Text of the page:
• Numbness and tingling in the extremities.

During the occurrence

As we mentioned previously, there is no exhaustive list of what to expect when experiencing diabetic seizures. However, certain symptoms are more common than others, and having a rough sense of what one might expect can help patients and those they interact with to be stay vigilant.

In the most familiar cases, DS episodes can be accompanied by jerky, uncontrollable, or repetitive body movements. The patient may also slip out of consciousness or not be fully aware. To outside observers, this can present as a patient staring into space, being unresponsive, or failing to understand or communicate properly with others.

Patients may also experience DS episodes at night, in which case they may be awoken by the occurrence. Seizures experienced while sleeping may cause a patient to awake with a sense of confusion, a painful headache, or covered in sweat.

Prevention and Coping Strategies

If you experience diabetic seizures, it is critically important that you consult with your doctor regarding how to prevent future occurrences. Each person may experience seizures for different reasons, and the approach taken to treat the DS episodes may vary greatly depending on each patient’s medical circumstances.

Generally, diabetic seizure prevention involves ensuring effective and consistent treatment of the underlying diabetes. Since most DS episodes are a result of complications arising from poorly managed diabetes, such as low blood sugar or ketoacidosis, preventing these conditions through effective regulation of insulin and blood sugar levels is likely a solid approach. If you do not already have an effective diabetes management plan in place, it is therefore important that you consult a doctor to develop one for you.

If you are already managing your diabetes, then prevention of diabetic seizures may involve adjusting or improving your management strategies in subtle ways. For instance, you may need to identify habits or practices that tend to disrupt healthy blood sugar management. For example, skipping meals or fasting for long periods of time between meals can allow your blood sugar to creep into hypoglycemic territory if you are not careful. Regularly monitoring you blood sugar is also a good way to note how you react to meals and can help you identify patterns of behavior that may elicit an unsafe drop in blood sugar.

Other habits that may seem productive for managing diabetes can actually be harmful in some cases. Take exercise as an example. Generally, exercising regularly is an important part of staying healthy, irrespective of diabetes, but can specifically help diabetics manage their blood sugar. However, the devil is in the details; some forms of exercise can actually burn too much energy, depleting your blood sugar levels and potentially bringing you outside of a healthy range. It may be worth working with a professional to develop a diabetes-friendly exercise regimen.

Other advisable preventive measures include wearing a medical alert ID on your person if you are diabetic or prone to diabetic seizures. This allows first responders to identify important medical information about you that may assist them in administering the most appropriate care for your circumstances, especially if you are unconscious or unaccompanied by someone who knows about your condition.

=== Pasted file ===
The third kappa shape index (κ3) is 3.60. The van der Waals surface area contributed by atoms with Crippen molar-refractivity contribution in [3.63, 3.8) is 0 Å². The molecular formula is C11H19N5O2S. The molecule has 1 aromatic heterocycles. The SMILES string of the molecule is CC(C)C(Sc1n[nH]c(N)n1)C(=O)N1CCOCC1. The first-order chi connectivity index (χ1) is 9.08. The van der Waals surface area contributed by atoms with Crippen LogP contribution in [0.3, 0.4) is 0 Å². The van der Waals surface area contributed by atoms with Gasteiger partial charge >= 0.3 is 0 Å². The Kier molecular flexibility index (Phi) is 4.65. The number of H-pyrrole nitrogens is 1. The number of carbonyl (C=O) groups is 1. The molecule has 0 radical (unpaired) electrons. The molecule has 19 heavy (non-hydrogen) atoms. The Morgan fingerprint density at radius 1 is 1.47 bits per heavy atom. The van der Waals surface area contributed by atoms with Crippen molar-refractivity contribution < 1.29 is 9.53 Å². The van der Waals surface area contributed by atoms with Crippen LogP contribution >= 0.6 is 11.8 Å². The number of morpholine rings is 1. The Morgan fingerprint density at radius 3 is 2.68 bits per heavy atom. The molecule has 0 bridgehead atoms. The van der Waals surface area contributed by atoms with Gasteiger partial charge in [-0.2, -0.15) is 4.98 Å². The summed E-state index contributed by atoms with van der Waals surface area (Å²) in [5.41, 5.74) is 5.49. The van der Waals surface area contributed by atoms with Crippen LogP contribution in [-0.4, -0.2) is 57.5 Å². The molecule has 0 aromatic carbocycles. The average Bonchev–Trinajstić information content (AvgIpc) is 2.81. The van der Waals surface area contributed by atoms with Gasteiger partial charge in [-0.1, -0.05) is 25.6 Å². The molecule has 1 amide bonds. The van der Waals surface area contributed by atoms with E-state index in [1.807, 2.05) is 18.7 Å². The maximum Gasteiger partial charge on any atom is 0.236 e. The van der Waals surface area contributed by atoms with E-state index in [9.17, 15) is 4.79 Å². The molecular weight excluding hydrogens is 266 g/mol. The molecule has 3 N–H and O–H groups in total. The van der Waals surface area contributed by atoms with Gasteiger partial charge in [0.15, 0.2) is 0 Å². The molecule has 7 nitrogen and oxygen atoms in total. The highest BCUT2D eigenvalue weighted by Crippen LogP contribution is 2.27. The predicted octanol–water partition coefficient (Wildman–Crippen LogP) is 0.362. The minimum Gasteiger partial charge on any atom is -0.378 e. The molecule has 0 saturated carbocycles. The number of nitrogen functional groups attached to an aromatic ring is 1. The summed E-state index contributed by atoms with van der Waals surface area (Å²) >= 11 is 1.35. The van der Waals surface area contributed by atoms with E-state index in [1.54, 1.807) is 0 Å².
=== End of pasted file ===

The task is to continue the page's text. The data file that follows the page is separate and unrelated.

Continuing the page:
Just as there is no single cause or manifestation of DS, there is also no one-size-fits-all approach to treating a DS occurrence. In each case, the best course of treatment will depend on the acute symptoms of the occurrence and whether they require some immediate action to prevent further harm, as well as the underlying cause for the occurrence.

There are two general goals when attempting to assist someone you suspect is experiencing a DS episode. The first is to prevent the person from sustaining an injury due to their uncontrolled movements or loss of consciousness, while the second is to ameliorate the conditions causing the seizure.

With respect to the first goal, doing this safely can be tricky. Restraining a seizing person can seem like a helpful thing to do, but restricting their movement can while their muscles are seizing can actually cause greater injury. The CDC’s Seizure First Aid guidelines instead advise bystanders to cushion the head with something soft, like a towel, to prevent a head injury, and clear the surrounding area of anything that may cause the patient harm. The guidelines also advise that bystanders should ease the patient to the floor in case they lose consciousness or fall, loosen any clothing around their neck as well as eyeglasses or anything that might harm them while moving erratically, and to turn the person on their side, if possible. If a seizure lasts more than 5 minutes, the guidelines advise bystanders to call 911. We must note that the CDC offers these guidelines for epileptic seizures and cannot confirm that they are applicable to DS episodes universally.

With respect to the second goal, this is also a tricky subject. Some guidelines strictly advise that bystanders should not, under any circumstances, offer the seizing individual anything to eat or drink until they fully return to consciousness and alertness. Others suggest that offering a seizing diabetic something sweet to drink may help ease any hypoglycemia that might be the cause of the seizure. We cannot advise what the correct course of action is, but we encourage individuals to seek trusted resources for education on administering first aid to patients experiencing a DS episode, especially if they have a diabetic person in their lives.